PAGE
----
Wrapped around Mickey's story, we find 13 and Taub (and Chase) trying to take the arrogant Foreman down a peg or two, creating an elaborate prank to make him think they’re being paid more than he is. It seems to work—until, that is, Foreman tells them he’s going to resign over the injustice of it. They feel bad enough to offer a cut of their own salaries to give their colleague a raise. But it turns out that Foreman’s staged a reversal, getting back at them very impressively. Seems he has learned a thing or two from his mentor House after all these years. Epps does a great job in the end revealing Foreman’s satisfied (but not self-righteous) glee at having given as good as he got. It's a completely improbable subplot, done more for comedy than to serve the series or the episode.

But nothing tops the interplay, pranking and one-upsmanship between House and Wilson as they vie for the affections of Nora, their new neighbor in the condo procured out from under Cuddy’s nose in “Wilson.” Of course Nora thinks the two middle-aged men moving into a condo together spells G-A-Y.

Wilson thinks this is a negative; for House, it’s a means to getting into her bed. Wilson saw her first and resents House’s play for Nora’s affection. But instead of whining about it, as he has done in the past, Wilson gets even, pushing Nora’s assumptions past where House might effectively use them by proposing—publicly and in front of Nora in a crowded restaurant (much to House’s dismay). Only Wilson can outmaneuver House in quite that way.

The episode obliquely approaches assumptions and presumptions we have about each other as individuals. Nora pigeonholes Wilson and House as a closeted gay couple, but she’s wrong. The fellows pigeonhole Foreman as a stuffy, self-righteous, and arrogant jerk (and they’re right). But what they got wrong is that Foreman is not too stuffy to fight back using stealth with precision.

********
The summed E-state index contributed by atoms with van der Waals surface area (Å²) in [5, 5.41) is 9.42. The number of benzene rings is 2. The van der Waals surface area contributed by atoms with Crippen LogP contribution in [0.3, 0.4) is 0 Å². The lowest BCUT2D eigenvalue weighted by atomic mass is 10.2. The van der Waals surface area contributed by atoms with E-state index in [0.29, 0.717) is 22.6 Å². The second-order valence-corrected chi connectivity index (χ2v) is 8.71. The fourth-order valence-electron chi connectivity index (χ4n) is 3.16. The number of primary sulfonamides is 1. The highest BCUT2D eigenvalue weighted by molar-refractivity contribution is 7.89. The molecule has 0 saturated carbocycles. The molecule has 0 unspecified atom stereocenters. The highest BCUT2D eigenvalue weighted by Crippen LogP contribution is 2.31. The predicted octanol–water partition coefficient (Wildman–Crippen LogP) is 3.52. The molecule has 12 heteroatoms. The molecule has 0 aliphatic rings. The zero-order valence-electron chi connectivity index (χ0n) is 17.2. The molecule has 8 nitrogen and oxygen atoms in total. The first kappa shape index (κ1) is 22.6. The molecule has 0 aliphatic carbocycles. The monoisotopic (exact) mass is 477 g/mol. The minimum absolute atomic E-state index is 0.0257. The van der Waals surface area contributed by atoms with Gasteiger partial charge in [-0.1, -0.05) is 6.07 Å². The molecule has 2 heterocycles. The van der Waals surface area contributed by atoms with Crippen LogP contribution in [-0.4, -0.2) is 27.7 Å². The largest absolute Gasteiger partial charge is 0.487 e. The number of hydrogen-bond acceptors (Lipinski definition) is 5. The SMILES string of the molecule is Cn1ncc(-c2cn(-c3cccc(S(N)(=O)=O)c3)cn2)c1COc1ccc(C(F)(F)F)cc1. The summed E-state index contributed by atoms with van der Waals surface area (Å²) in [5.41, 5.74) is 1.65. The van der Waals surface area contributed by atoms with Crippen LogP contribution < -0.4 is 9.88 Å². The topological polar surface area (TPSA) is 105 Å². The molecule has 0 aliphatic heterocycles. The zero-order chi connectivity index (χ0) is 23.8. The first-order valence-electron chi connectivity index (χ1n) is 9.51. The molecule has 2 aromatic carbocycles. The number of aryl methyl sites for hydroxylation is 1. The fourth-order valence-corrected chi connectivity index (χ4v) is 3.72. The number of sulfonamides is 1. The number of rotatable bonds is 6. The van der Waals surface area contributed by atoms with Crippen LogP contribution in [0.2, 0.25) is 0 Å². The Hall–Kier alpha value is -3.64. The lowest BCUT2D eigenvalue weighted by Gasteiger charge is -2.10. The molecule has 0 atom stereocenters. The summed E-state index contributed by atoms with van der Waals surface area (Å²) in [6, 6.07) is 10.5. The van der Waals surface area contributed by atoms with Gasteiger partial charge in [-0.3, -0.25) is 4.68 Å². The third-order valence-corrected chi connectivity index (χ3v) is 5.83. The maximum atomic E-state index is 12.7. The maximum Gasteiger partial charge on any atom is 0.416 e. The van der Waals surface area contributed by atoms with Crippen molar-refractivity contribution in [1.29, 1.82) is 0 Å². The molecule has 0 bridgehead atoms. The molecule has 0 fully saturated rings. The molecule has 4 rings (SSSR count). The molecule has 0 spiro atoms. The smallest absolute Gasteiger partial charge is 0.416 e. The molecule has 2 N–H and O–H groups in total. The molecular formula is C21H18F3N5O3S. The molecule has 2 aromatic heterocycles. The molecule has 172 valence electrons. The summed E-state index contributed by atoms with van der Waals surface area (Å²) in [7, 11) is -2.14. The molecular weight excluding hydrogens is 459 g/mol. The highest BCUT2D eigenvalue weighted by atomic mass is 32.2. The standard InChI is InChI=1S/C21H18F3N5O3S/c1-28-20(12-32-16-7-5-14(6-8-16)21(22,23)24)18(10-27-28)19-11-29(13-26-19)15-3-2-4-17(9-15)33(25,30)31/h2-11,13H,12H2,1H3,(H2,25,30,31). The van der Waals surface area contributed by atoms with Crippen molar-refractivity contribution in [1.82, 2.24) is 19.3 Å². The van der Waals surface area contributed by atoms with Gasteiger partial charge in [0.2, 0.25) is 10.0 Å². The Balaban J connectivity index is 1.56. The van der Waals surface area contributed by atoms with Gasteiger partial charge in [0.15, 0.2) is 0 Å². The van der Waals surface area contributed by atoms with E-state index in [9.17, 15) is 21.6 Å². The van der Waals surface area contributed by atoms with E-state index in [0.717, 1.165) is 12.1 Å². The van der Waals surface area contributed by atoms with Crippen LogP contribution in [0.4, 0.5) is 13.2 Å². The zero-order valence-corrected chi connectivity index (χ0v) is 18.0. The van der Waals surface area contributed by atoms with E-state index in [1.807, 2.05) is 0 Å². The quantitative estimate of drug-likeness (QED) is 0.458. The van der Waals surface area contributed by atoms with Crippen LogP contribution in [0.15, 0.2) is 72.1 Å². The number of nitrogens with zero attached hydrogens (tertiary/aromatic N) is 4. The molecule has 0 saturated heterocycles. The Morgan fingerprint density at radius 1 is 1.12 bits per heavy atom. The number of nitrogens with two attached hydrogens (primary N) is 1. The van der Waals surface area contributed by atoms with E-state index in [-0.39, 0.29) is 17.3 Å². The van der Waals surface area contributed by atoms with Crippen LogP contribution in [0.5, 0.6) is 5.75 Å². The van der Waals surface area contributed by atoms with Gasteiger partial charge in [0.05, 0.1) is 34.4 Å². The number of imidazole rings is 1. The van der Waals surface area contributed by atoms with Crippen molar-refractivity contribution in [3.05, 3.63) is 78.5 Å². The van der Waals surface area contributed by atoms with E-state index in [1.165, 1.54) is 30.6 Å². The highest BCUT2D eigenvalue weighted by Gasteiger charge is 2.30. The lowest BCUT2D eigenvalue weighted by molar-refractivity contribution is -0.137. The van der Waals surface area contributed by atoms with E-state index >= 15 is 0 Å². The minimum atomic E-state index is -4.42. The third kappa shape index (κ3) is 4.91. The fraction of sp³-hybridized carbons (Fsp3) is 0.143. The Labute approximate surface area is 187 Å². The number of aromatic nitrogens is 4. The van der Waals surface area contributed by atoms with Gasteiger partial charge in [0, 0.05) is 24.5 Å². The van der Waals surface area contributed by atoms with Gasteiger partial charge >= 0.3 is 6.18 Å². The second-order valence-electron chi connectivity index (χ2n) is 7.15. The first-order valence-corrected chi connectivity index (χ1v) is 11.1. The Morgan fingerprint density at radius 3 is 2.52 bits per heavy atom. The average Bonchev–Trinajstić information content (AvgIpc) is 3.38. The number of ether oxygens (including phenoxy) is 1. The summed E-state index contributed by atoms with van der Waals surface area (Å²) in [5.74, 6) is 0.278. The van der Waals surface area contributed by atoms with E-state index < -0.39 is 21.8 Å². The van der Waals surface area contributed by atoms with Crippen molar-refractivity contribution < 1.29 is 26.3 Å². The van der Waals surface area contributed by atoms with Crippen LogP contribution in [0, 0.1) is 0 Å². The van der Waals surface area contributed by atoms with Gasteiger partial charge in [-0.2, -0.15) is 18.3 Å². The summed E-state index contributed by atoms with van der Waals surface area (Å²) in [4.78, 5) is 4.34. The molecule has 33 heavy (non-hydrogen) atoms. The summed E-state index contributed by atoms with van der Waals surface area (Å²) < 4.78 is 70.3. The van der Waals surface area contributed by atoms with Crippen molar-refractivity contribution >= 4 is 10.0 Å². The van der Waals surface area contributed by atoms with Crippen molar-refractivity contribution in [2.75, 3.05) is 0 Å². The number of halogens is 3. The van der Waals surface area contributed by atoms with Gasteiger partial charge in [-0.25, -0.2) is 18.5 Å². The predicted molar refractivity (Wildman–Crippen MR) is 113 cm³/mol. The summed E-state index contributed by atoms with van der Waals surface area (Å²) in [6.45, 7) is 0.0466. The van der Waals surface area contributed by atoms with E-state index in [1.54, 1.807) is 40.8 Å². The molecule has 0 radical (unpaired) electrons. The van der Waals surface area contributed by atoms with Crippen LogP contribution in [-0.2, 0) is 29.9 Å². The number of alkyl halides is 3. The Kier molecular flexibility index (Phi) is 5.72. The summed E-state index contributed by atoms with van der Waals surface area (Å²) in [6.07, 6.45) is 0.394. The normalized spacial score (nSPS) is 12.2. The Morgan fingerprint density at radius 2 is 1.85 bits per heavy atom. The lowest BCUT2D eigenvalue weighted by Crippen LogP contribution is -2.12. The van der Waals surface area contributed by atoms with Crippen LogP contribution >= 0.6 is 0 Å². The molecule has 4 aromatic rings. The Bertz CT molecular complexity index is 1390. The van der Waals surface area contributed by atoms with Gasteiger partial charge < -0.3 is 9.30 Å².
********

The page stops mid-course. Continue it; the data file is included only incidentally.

The team’s presumptions about Mickey are wrong. He’s no drug dealer; he’s an undercover cop. And as soon at that’s revealed, Mickey goes from being barely deserving of treatment to a hero. Mickey’s presumptions about Eddie are wrong. He’s right in that he’s a bad guy: someone who killed an informant for snitching. But he also turns out to be a devoted friend, having worked closely with undercover cop Mickey for 16 months. And when Mickey is on his deathbed spewing blood, Eddie is right there dabbing his face with water and offering to forgo a big deal (and at some risk) to stay at his bedside.

“The Down Low” features two of the funniest scenes in the series history. Wilson’s marriage proposal to House is brilliantly played by Leonard and Laurie, who makes House look like he wants to crawl beneath a rock (but is at the same time highly appreciative of Wilson’s move). The episode’s final scene with House and Wilson relaxing on House’s new and incredibly orange recliner sofa is a delight as well.

I really liked “The Down Low,” but I’m wondering at the same time where House’s (and House's) gravitas went. Are the antidepressants making him all fun and games, acerbic wit and jackass behavior? I like House’s rarified jerk to be counterbalanced with some of his more serious, introspective aspects. And those seem to have disappeared for the moment.

Breaking News! Oscar-nominated actor David Strathairn (Good Night, Good Luck), who has starred in numerous films as hero and villain (he makes an equally good villain as hero) has been cast by Hugh Laurie to star in episode 17, according to Katie Jacobs. I am looking forward to the intense Strathairn sharing scenes with the equally intense Laurie. It should make for an amazing episode this spring.